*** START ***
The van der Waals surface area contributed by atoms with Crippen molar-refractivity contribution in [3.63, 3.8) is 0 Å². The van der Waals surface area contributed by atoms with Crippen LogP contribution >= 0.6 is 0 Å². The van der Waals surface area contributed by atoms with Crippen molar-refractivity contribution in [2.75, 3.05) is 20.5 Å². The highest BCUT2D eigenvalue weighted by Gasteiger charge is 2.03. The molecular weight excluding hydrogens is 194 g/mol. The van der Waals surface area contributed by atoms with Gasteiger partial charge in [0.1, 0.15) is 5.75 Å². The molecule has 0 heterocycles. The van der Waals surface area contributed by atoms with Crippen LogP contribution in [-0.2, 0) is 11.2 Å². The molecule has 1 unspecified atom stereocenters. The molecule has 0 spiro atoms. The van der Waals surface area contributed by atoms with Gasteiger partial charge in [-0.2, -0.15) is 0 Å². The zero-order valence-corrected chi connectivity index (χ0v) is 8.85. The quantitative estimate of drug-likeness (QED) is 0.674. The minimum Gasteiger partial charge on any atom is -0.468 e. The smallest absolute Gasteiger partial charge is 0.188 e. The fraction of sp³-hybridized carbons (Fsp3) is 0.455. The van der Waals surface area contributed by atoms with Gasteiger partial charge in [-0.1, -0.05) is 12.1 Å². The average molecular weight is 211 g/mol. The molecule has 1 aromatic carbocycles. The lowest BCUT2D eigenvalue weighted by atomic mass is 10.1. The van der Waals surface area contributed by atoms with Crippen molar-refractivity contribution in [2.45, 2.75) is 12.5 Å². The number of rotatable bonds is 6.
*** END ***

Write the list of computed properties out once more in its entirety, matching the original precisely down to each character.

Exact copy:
The van der Waals surface area contributed by atoms with Crippen molar-refractivity contribution in [3.63, 3.8) is 0 Å². The van der Waals surface area contributed by atoms with Crippen LogP contribution >= 0.6 is 0 Å². The van der Waals surface area contributed by atoms with Crippen molar-refractivity contribution in [2.75, 3.05) is 20.5 Å². The highest BCUT2D eigenvalue weighted by Gasteiger charge is 2.03. The molecular weight excluding hydrogens is 194 g/mol. The van der Waals surface area contributed by atoms with Gasteiger partial charge in [0.1, 0.15) is 5.75 Å². The molecule has 0 heterocycles. The van der Waals surface area contributed by atoms with Crippen LogP contribution in [-0.2, 0) is 11.2 Å². The molecule has 1 unspecified atom stereocenters. The molecule has 0 spiro atoms. The van der Waals surface area contributed by atoms with Gasteiger partial charge in [-0.2, -0.15) is 0 Å². The zero-order valence-corrected chi connectivity index (χ0v) is 8.85. The quantitative estimate of drug-likeness (QED) is 0.674. The minimum Gasteiger partial charge on any atom is -0.468 e. The smallest absolute Gasteiger partial charge is 0.188 e. The fraction of sp³-hybridized carbons (Fsp3) is 0.455. The van der Waals surface area contributed by atoms with Gasteiger partial charge in [-0.1, -0.05) is 12.1 Å². The average molecular weight is 211 g/mol. The molecule has 1 aromatic carbocycles. The lowest BCUT2D eigenvalue weighted by atomic mass is 10.1. The van der Waals surface area contributed by atoms with Crippen molar-refractivity contribution in [2.45, 2.75) is 12.5 Å². The number of rotatable bonds is 6.